While we hope your Salesforce org proves to be the exception, according to the latest research, it’s likely housing over 2000 custom code security risks, around 14 out-of-date installed packages, and many automation faux-pas. But surely your org is the exception, right?
We recently analyzed the aggregated metadata from hundreds of real Salesforce orgs and found some critical (and somewhat alarming) insights. Here are our top seven findings…
1. Salesforce Teams are Managing an Immense Amount of Metadata
Salesforce is a powerful tool that requires careful management – especially when it comes to handling the immense amount of metadata associated with the platform. However, did you know that the average Salesforce org has 24,000 metadata items that an admin must manage?
Beyond simply feeling overwhelmed and time-poor, it can also result in communication breakdowns, end-user frustration, and adoption issues. To overcome these challenges, Salesforce teams need an automated tool to quickly review org configuration, identify next steps, and communicate with stakeholders.
2. Out-of-Date Installed Packages are Impacting Performance and Security
Salesforce orgs rely heavily on installed packages to expand their functionality and improve user experience. However, as the Salesforce ecosystem continues to evolve, keeping these packages up-to-date becomes increasingly crucial. Out-of-date packages not only impact org performance but can also pose serious security risks.
According to the 2023 Hubbl Diagnostics Benchmark Report, 99% of Salesforce orgs have out-of-date installed packages, and 15% of all custom code security issues come from installed packages. So, when was the last time that you reviewed your installed packages?
3. Custom Code is Housing Security Risks
Custom code provides superpowers to your users – whether it’s Aura, Lightning Web Components (LWC), Visualforce, Apex, or triggers. However, with that power comes some data and security risks that must be managed. According to the report, the average Salesforce org has approximately 2000 custom code security issues.
The impact of these security vulnerabilities can range from accessing sensitive data by the wrong personnel to external leaks of regulated information that can be an existential threat to an organization.
4. Migration to Flow is Not Being Prioritized
Salesforce Flow is the new automation tool and is replacing Workflow Rules and Process Builder – however, only 14% of declarative automation in the ecosystem is in Flow. Flows and triggers can dramatically speed up your Salesforce org, improving employee adoption, customer experience, and your bottom line. In fact, 50% of Salesforce orgs could save over 100 hours per year if they migrated off workflow and Process Builder.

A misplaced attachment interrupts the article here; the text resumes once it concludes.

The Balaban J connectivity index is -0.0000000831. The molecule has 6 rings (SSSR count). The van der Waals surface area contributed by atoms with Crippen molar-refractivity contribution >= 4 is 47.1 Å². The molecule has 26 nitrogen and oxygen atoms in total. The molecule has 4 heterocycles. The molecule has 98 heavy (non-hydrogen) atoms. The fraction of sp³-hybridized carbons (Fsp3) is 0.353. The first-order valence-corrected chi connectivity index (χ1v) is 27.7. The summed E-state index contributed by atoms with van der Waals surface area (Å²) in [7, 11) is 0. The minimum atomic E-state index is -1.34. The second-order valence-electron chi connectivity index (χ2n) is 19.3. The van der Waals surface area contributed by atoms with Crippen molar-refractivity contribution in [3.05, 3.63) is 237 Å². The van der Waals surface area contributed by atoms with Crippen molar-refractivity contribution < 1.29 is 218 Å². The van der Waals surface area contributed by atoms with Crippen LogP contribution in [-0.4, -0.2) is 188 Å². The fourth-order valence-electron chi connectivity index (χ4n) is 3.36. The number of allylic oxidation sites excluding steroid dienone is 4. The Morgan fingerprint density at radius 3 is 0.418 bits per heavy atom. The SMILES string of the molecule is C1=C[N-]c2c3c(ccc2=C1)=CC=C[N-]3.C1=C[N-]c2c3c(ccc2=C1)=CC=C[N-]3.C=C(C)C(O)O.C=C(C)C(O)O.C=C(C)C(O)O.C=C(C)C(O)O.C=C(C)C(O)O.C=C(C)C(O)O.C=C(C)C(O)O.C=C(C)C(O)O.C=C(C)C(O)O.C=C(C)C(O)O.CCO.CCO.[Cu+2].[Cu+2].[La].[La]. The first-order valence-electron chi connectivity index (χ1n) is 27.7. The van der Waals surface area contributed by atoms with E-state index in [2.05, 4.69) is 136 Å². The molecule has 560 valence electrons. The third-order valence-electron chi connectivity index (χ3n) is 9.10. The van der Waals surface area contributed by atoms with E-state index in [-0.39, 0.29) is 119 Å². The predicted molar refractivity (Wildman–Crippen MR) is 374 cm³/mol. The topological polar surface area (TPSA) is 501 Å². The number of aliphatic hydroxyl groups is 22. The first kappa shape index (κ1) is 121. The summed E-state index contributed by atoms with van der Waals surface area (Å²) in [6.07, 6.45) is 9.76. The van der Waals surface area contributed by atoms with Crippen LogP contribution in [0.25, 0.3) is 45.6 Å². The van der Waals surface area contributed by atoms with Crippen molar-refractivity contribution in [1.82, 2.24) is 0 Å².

If you haven’t begun migrating to Flow, we recommend building your case using ROI metrics to demonstrate the value of migrating as soon as possible.
5. Object Automation is Costing You More than You Think
Salesforce’s Well-Architected framework recommends consolidating all automation for a single object into a single automation type (if possible). However, due to the abundance of declarative and custom automation types, many Salesforce orgs are not following these guidelines. It was found that 47% of standard objects in use have multiple automation types.
While using multiple automation types on a single Salesforce object may seem like a quick fix, over time, maintaining multiple automation types can become challenging and costly.
6. Empty Custom Fields are Slowing You Down
Fields hold the critical transactional information in your org. Salesforce provides many standard fields out-of-the-box, depending on your licenses – but to get the most value out of the platform, businesses often add custom fields. The 10% of all custom fields on the most important objects in most orgs (Account, Opportunity, Case) are empty.
According to Salesforce’s Well-Architected framework, fields that have not been utilized constitute a technical debt that makes your org harder to maintain. Admins should identify unnecessary custom fields and get rid of them to create a better user experience, streamline processes, and improve efficiency.
7. Too Many Users Have Access to Your Data
The average Salesforce org has 24 assignments that allow users to “Modify All Data” and another 20 that allow “Data Export”. Do you really need to provide access to so many users?
To protect your data, consider taking the following steps:
- Review profile and permission set assignments to identify which users have the power to modify and export your data.
- Define a clear policy on who in your organization should have this access and why.
- Begin migrating permissions from profiles to permission sets to better control access to your data.
We trust that this article has revealed crucial insights that demand attention. See how your Salesforce org stacks up against ecosystem benchmarks and compare it against each of these metadata insights with Hubbl Diagnostics’ free org analysis tool.